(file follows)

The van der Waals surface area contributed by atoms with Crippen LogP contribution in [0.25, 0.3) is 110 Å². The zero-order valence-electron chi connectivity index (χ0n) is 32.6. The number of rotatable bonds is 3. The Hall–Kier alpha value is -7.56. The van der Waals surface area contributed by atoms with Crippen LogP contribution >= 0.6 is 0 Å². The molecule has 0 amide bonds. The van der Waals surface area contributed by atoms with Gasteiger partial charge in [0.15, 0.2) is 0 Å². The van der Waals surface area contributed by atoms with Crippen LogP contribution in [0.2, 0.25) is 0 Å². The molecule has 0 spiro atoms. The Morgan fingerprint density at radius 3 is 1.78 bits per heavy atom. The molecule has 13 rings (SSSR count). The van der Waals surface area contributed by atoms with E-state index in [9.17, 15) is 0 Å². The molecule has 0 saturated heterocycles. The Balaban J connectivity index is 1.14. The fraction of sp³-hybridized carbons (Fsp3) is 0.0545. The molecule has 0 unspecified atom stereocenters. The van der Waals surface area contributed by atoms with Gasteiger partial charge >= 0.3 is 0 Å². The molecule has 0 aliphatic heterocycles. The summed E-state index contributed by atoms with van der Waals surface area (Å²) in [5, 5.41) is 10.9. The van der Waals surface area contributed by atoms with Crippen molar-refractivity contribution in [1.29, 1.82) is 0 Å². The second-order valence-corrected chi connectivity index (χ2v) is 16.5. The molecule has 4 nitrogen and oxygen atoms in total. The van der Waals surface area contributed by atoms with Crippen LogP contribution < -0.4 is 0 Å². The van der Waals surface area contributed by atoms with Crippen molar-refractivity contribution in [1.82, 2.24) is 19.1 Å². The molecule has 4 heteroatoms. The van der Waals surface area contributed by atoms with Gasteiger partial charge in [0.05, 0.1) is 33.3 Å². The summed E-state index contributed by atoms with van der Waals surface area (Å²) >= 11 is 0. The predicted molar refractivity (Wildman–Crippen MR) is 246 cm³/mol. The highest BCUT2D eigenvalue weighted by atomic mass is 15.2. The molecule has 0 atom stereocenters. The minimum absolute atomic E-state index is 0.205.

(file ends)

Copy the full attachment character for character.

The van der Waals surface area contributed by atoms with Crippen LogP contribution in [0.25, 0.3) is 110 Å². The zero-order valence-electron chi connectivity index (χ0n) is 32.6. The number of rotatable bonds is 3. The Hall–Kier alpha value is -7.56. The van der Waals surface area contributed by atoms with Crippen LogP contribution >= 0.6 is 0 Å². The molecule has 0 amide bonds. The van der Waals surface area contributed by atoms with Gasteiger partial charge in [0.15, 0.2) is 0 Å². The van der Waals surface area contributed by atoms with Crippen LogP contribution in [0.2, 0.25) is 0 Å². The molecule has 0 spiro atoms. The Morgan fingerprint density at radius 3 is 1.78 bits per heavy atom. The molecule has 13 rings (SSSR count). The van der Waals surface area contributed by atoms with E-state index in [9.17, 15) is 0 Å². The molecule has 0 saturated heterocycles. The Balaban J connectivity index is 1.14. The fraction of sp³-hybridized carbons (Fsp3) is 0.0545. The molecule has 0 unspecified atom stereocenters. The van der Waals surface area contributed by atoms with Gasteiger partial charge >= 0.3 is 0 Å². The molecule has 0 aliphatic heterocycles. The summed E-state index contributed by atoms with van der Waals surface area (Å²) in [5, 5.41) is 10.9. The van der Waals surface area contributed by atoms with Crippen molar-refractivity contribution in [1.29, 1.82) is 0 Å². The second-order valence-corrected chi connectivity index (χ2v) is 16.5. The molecule has 4 nitrogen and oxygen atoms in total. The van der Waals surface area contributed by atoms with Crippen LogP contribution < -0.4 is 0 Å². The van der Waals surface area contributed by atoms with Crippen molar-refractivity contribution in [1.82, 2.24) is 19.1 Å². The molecule has 4 heteroatoms. The van der Waals surface area contributed by atoms with Gasteiger partial charge in [0.05, 0.1) is 33.3 Å². The summed E-state index contributed by atoms with van der Waals surface area (Å²) >= 11 is 0. The predicted molar refractivity (Wildman–Crippen MR) is 246 cm³/mol. The highest BCUT2D eigenvalue weighted by atomic mass is 15.2. The molecule has 0 atom stereocenters. The minimum absolute atomic E-state index is 0.205.